With “Massacre Mafia Style” it’s not a question of whether the gun we see in the first act will be fired in the third. The film lives up to its billing immediately. After exchanging words with a receptionist two thugs enter the office of a wheelchair-bound man. They’re plain with their intentions: gagging the man, rolling him to a restroom and using a running urinal and exposed electrical wire to finish the deed. The act concluded, the two men draw their pistols. They walk back past the receptionist and calmly shoot her through the head. They turn their attentions to the rest of the floor, methodically killing a dozen more unarmed people. That’s the first five minutes, a sequence that doubled as the film’s trailer.
The plot such as it is: Mimi is stewing in Sicily, his wife recently deceased after giving birth to their first son. His father once built himself into the Don of a major American syndicate, but was deported, permanently exiled rather than facing prosecution. Mimi himself looks on the wrong side of fifty but runneth over with a young man’s ambition. He’ll travel back to America, to Los Angeles. He’ll shake up the timid remains of organized crime.
On arrival he hooks up with childhood friend, Chucky. The two crash into the scene by kidnapping an aging mafioso, sending his pinky to the cartel with a ransom note demanding $250k. The cartel, nearly legitimate and removed from the “old days” wonders aloud whether being legitimate means that they could pay the ransom at all. They pay and Mimi reemerges soon afterwards, at the wedding for the son of his former hostage! So impressed are the mafiosos with Mimi’s bluntness that they allow him to operate with their blessing.
What Mimi really pines for is the days when to be an Italian male was to be feared. When a skinny kid would never get questioned by a Jew, or a Greek, or a Black (especially a Black). Such was the fear inspired by the mafia.
Massacre is a movie with multiple personality disorder, adopting a new tone in the service of a various facet of Mitchell’s ego. Sometimes Mitchell fancies himself a brutal enforcer, and he mows down helpless foes with a maniacal vengeance. Sometimes Mitchell sees himself as a ladies man, Dean Martin as a superhuman, and he can steal a beautiful woman from another man through the sheer will of his personality. Sometimes he’ll cry for the poor Italian wife, suffering through generations of violent strife, and he’ll spin off half coherent monologues as if smitten with Shakespeare. But whichever guise Mitchell assumes his core principle remains: it’s better to be feared above all else. This grounds Massacre in a way that almost redeems the sexism and the racism: these are all villains. In the end the film will be resolute enough to mete out the appropriate amount of justice for their transgressions.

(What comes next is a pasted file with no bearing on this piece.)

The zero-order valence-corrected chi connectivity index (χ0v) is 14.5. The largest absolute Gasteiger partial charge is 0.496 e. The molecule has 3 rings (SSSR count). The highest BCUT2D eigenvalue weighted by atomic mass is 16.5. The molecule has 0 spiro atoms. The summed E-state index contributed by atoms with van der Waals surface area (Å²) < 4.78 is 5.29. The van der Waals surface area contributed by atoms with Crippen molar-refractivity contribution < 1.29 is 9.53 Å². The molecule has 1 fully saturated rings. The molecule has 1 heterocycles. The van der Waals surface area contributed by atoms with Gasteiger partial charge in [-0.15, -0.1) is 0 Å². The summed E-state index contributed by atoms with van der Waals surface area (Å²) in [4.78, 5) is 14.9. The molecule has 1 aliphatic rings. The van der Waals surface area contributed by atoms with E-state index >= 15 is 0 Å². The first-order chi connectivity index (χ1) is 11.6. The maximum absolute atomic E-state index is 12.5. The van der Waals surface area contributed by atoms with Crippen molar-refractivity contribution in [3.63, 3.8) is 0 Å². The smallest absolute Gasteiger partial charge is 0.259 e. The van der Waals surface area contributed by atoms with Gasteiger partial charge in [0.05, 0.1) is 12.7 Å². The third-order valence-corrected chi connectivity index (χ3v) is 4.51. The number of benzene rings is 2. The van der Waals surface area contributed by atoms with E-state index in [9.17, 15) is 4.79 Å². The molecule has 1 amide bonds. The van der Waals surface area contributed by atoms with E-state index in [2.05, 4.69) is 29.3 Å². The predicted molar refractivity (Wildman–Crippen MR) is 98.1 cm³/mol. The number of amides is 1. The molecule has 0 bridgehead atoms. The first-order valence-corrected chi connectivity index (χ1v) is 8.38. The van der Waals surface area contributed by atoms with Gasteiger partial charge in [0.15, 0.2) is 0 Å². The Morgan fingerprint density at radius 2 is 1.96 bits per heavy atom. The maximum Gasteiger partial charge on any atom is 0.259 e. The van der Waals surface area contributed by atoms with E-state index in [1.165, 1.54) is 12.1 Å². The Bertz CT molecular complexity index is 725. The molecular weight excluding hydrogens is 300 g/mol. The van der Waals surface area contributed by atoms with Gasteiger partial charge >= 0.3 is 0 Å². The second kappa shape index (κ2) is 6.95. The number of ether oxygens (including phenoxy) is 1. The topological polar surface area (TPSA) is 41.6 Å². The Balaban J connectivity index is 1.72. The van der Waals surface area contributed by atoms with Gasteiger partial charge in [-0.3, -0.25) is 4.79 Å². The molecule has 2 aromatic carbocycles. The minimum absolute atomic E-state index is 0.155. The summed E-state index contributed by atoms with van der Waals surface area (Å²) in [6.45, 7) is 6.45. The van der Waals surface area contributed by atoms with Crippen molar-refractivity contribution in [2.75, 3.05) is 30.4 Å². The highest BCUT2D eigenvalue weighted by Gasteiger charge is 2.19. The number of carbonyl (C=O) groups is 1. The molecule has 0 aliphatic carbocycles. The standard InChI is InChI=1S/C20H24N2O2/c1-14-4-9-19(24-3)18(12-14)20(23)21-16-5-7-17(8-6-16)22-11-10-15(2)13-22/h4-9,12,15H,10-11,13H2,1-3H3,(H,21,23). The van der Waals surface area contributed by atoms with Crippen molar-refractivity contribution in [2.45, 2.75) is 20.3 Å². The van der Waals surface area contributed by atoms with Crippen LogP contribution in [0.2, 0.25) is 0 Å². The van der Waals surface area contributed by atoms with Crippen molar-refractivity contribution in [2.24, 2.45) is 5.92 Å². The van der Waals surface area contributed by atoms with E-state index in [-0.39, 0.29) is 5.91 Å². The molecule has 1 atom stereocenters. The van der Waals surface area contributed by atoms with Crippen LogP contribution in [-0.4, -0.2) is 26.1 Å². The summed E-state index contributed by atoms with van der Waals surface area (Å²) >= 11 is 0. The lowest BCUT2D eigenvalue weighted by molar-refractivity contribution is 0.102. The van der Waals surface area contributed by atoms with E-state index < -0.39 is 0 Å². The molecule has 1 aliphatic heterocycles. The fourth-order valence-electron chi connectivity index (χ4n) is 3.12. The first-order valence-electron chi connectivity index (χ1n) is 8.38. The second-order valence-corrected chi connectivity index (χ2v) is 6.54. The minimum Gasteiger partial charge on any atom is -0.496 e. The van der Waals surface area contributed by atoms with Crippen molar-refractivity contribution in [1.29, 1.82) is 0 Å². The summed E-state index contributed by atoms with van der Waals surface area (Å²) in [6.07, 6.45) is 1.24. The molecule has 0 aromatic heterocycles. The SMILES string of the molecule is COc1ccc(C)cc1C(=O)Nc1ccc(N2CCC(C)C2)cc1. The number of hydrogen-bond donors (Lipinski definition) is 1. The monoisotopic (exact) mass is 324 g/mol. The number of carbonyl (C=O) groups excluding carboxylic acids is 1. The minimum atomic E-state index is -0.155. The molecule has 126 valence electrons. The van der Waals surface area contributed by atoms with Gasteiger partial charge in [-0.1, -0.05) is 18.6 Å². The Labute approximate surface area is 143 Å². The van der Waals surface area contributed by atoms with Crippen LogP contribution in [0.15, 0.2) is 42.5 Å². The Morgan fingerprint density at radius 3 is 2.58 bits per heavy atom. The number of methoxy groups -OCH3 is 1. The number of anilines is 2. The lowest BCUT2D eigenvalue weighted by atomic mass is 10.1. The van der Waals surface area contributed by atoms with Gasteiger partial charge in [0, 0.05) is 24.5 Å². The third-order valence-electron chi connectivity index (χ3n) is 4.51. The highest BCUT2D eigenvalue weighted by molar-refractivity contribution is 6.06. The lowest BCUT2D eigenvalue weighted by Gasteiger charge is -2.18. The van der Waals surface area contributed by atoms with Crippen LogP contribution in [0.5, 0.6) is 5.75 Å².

You can hear the wailing of the wounded pride of director/producer/writer/star Duke Mitchell. You can imagine a boy in Nowhere, Pennsylvania growing up on the films of James Cagney and Edward G Robinson, fully expecting that shadow of the mafia would grant him a measure of respect once he reached any urban environment. The wounds of his disappointment run deep. Massacre Mafia Style is very much the work of the boy who felt owed a good deal more respect than the world grants anyone.
Duke Mitchell wasn’t the first short, skinny, boy to come to Hollywood with dreams of stardom. He made his early career as the Dean Martin half of a Dean Martin/Jerry Lewis knock-off act, getting just big enough to earn second billing in one of Bela Lugosi’s later pictures in the early fifties. He eventually crowned himself “King of Palm Springs”, a position both easily defended and one that provided connections to the local scene of performers. Many of them appear in the film, playing their music, singing and smiling for the cameras. It’s a wonder if any read the script before agreeing to be in the picture, or were so overjoyed to be in a real movie that they jumped at the chance.
Massacre makes no secrets of it’s disdain for the kindly mobsters portrayed in The Godfather, and at every turn aspires to outdo the Coppola classic. That means not just through violence but also through a depiction of authentic Italian-American culture. Despite running at a svelte 89 minutes, there are more meals, more weddings, more funerals, more singing and more dancing than the first Godfather film.